WASHINGTON, D.C., U.S. — U.S. legislation was introduced on June 5 that would discourage disruptions at U.S. seaports and incentivize speedy resolution of disputes.
The Protecting Orderly and Responsible Transit of Shipments (PORTS) Act was introduced by Sen. Cory Gardner of Colorado. It is co-sponsored by Sen. Lamar Alexander of Tennessee.
The legislation would give state governors Taft-Hartley powers which are currently reserved for the president, including the ability to convene a board of inquiry and start the Taft-Hartley process whenever a port labor dispute is causing economic harm.
Once that board reports, governors could petition federal courts to enjoin slowdowns, strikes, or lockouts at ports in their states. The PORTS Act would explicitly include slowdowns as a trigger for Taft-Hartley powers.
By enacting Taft-Hartley, lawmakers established a process by which the president can petition federal courts to end labor disputes because of a strike, lockout, or threat of either. But when the president refuses to act, the affected businesses, employees, and consumers have few options. This legislation will revitalize Taft-Hartley, restoring critical protections for the U.S. economy, Gardner said.
A nine-month labor dispute at the U.S. West Coast ports in late 2014 and early 2015 is estimated to have cost importers, exporters, retailers and cargo movers billions of dollars. Labor officials from the International Longshore and Warehouse Union, and the Pacific Maritime Association, the body that represents employers of the 29 U.S. West Coast ports, agreed to a tentative five-year deal in February.
“This year’s slowdown at West Coast ports demonstrated the disastrous consequences that labor disputes at our ports can have on businesses, consumers, and the entire economy,” Gardner said. “Labor union bosses should not be allowed to hold the economy hostage, nor should they be allowed to use the livelihoods and jobs of millions of Americans as bargaining chips. This act would empower local leaders, who are most affected by these port disruptions, to apply pressure to their state governments to bring these damaging disputes to an end.”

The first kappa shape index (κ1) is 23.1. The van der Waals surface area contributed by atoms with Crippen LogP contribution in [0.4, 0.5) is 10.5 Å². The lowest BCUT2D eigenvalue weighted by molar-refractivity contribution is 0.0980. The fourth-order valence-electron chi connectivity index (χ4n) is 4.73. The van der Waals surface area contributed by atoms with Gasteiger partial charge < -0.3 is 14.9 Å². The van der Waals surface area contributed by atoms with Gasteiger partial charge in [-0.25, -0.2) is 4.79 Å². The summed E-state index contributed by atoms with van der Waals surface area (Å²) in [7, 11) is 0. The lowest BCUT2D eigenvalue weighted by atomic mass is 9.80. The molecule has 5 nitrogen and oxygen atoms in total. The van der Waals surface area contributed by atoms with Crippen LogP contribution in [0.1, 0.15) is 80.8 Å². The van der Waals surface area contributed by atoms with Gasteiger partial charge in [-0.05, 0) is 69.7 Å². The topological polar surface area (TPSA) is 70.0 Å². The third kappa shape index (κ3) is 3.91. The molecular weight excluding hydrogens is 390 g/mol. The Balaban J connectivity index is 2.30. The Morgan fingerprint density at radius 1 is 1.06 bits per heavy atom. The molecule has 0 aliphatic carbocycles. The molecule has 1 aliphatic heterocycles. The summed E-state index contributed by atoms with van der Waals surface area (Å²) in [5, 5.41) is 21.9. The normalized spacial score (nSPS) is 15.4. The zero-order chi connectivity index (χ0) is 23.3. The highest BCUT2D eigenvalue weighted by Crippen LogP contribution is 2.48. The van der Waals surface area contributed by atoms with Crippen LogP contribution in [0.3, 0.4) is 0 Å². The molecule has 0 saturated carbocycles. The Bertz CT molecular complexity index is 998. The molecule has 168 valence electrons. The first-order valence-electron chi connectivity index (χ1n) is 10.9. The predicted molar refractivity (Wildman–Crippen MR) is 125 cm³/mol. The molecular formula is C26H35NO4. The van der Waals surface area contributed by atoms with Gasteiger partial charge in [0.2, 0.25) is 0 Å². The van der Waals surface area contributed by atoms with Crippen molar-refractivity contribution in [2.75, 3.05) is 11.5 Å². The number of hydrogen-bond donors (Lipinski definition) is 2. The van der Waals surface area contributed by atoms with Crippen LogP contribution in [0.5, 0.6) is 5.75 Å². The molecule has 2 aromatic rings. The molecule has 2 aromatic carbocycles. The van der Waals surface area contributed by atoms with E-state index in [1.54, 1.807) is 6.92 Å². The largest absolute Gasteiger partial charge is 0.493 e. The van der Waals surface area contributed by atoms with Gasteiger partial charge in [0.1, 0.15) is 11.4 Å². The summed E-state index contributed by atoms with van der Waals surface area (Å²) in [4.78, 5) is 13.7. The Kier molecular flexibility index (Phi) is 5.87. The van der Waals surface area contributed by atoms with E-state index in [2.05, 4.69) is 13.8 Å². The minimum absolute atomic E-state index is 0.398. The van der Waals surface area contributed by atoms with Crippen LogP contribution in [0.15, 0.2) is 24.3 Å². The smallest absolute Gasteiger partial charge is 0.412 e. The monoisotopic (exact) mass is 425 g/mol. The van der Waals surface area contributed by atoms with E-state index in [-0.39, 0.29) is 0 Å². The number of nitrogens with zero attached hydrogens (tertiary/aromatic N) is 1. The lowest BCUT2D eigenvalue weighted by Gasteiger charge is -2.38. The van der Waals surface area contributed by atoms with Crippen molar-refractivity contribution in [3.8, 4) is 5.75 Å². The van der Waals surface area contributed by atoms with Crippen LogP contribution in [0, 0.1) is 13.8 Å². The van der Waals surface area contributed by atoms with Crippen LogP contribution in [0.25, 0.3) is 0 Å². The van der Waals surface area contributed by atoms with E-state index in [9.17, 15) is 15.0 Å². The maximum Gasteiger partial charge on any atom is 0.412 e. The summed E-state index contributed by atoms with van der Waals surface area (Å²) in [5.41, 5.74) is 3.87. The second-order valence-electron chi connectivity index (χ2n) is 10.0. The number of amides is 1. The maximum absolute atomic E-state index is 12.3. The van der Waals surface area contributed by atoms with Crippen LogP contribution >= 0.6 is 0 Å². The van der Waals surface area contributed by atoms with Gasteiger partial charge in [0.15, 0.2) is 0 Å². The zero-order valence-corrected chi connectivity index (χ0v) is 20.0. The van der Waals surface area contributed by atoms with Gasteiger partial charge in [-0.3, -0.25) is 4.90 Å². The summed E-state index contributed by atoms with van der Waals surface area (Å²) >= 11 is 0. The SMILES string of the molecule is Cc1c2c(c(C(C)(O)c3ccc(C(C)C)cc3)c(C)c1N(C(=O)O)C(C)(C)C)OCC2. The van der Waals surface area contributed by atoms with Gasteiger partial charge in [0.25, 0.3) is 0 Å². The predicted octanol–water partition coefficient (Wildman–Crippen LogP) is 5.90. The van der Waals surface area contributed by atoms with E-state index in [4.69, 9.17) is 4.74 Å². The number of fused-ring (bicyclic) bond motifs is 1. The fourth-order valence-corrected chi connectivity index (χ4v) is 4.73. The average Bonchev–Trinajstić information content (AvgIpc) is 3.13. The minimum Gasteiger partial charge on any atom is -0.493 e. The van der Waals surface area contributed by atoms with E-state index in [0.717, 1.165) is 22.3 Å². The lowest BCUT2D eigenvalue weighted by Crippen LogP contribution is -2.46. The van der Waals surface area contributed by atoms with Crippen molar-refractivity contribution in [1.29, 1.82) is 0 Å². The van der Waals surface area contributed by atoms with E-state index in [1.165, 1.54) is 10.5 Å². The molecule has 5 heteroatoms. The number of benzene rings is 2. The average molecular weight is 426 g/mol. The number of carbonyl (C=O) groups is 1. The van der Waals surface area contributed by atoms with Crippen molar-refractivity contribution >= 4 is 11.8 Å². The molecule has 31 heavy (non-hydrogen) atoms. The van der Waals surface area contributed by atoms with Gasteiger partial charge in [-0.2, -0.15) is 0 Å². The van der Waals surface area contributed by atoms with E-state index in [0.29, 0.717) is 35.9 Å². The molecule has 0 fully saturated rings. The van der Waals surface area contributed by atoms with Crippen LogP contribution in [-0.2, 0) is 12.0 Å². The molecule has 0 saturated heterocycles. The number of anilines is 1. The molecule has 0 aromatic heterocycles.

“A labor dispute at one of our ports can cause significant damage to U.S. employers and to our economy – the recent nine-month dispute at the West Coast ports made it difficult for auto manufacturers and suppliers in Tennessee to keep production lines running,” Alexander said. “This legislation will empower state governors to take steps to resolve port labor disputes and avoid economic disaster if the president is unwilling to act.”
The PORTS Act is supported by the National Retail Federation, the United States Chamber of Commerce, the National Association of Manufacturers, the Agriculture Transportation Coalition, along with dozens of other organizations.
Labor disputes at the ports clog up these vital arteries and lead to delays, higher costs, and lost business for industries throughout the country, Gardner said.
Agriculture exports (apples, hay, Christmas trees, etc.) lost export opportunities and overseas customers/markets, because they couldn’t get products to market. Meat and poultry companies lost sales and faced port charges in excess of $30 million per week during the recent nine-month dispute.